The vibration, maximum acceleration and thermal environments of the automotive industry have driven advancements in press-fit interconnects, with a focus on increasing the normal force and maintaining resiliency. The latest developments of EON press-fits offer resiliency with high normal force and stable contact resistance typically under 0.5 mΩ for the product life. In fact, Interplex claims that, following tests under an automotive vibration profile and a temperature range of -40 to 150° C, the average contact resistance remained well below 0.2 mΩ. These characteristics make high-force contacts very capable of power applications.
The copper bus systems in power assemblies enable high current transmission with low losses and a good level of heat transfer. However, connecting to the busbar systems has, until recently, been a difficult process. According to Interplex, there has been a slow adoption of press-fit connections used directly with copper busbars, mainly because of a misconception that, over time at high temperatures, the copper creep (or its tendency to move slowly and deform permanently) will weaken the interconnect and degrade overall performance.
To combat this perception, Interplex has been conducting accelerated creep testing and publishing the results. In a series of tests, multiple holes were created in copper busbars that ranged from just above to just below the standard tolerance window for the press-fit part (Figure 2). Normal forces of the press-fit test coupon were evaluated before and after prolonged temperature soaks, and the interconnects maintained resiliency throughout the cycle. Final normal forces were well within an acceptable range for a well-functioning power connection (Figure 3).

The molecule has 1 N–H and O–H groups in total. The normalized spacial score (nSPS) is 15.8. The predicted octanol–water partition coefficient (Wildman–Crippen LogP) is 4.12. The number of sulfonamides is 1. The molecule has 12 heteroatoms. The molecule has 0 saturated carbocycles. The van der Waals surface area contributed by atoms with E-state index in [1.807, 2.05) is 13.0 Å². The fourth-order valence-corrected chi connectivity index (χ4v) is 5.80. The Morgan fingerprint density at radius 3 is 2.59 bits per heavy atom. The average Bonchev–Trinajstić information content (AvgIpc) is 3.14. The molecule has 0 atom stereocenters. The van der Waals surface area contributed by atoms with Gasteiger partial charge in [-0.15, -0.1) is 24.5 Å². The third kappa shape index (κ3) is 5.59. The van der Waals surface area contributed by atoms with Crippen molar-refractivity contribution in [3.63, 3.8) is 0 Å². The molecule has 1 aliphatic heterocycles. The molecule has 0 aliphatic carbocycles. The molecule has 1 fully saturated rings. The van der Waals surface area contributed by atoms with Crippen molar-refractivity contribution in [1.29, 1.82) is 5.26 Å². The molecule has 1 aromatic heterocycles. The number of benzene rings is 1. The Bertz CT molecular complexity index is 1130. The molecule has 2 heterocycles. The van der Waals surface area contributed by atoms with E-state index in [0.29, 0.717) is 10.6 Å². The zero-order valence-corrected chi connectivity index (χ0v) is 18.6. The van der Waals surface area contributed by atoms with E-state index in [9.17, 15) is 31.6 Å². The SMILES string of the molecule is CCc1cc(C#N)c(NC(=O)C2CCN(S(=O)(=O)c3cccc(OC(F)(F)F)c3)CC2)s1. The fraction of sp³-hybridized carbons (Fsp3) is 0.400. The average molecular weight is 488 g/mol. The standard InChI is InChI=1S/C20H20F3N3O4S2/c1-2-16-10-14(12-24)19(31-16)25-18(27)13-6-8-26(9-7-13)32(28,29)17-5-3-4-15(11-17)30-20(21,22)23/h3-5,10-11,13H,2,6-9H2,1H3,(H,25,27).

Even though existing test results verify that the functionality of the high-force press-fit connection is well maintained through the creep of the copper busbar, Interplex continues to define additional test variations for more aggressive environments.
The results suggest that high-force and high-power solderless interconnects can be realized for many types of busbar connections, opening the design window for more solderless designs to be developed with the target of carrying even more current.
In-house power moves
As the worldwide auto industry continues its trend towards electrification, more and more automakers are vertically integrating their power electronics development. Power Module manufacturers have been hesitant to offer completely packaged inverter systems, as OEMs are looking for specialized units to fit the design of their future car lines. As a result, OEMs have been hiring engineers to build up their electric motor and inverter know-how in an attempt to drive down costs and increase efficiencies. However, when it comes to the fully-integrated inverter assembly, expertise in packaging and connector engineering is needed as well.
“The OEMs are moving towards designing their own power modules from the ground up, as an integrated complete powertrain,” Lynch explained. “In the end, they want to control and build the power circuits themselves and buy the packaging parts for assembly in their own factories.”
However, while the OEMs are climbing up the learning curve, they continue to rely heavily on suppliers for their power electronics and packaging expertise. For Interplex, that expertise is leading to a solderless, more integrated design of the future.
This article originally appeared in Charged Issue 17 – January/February 2015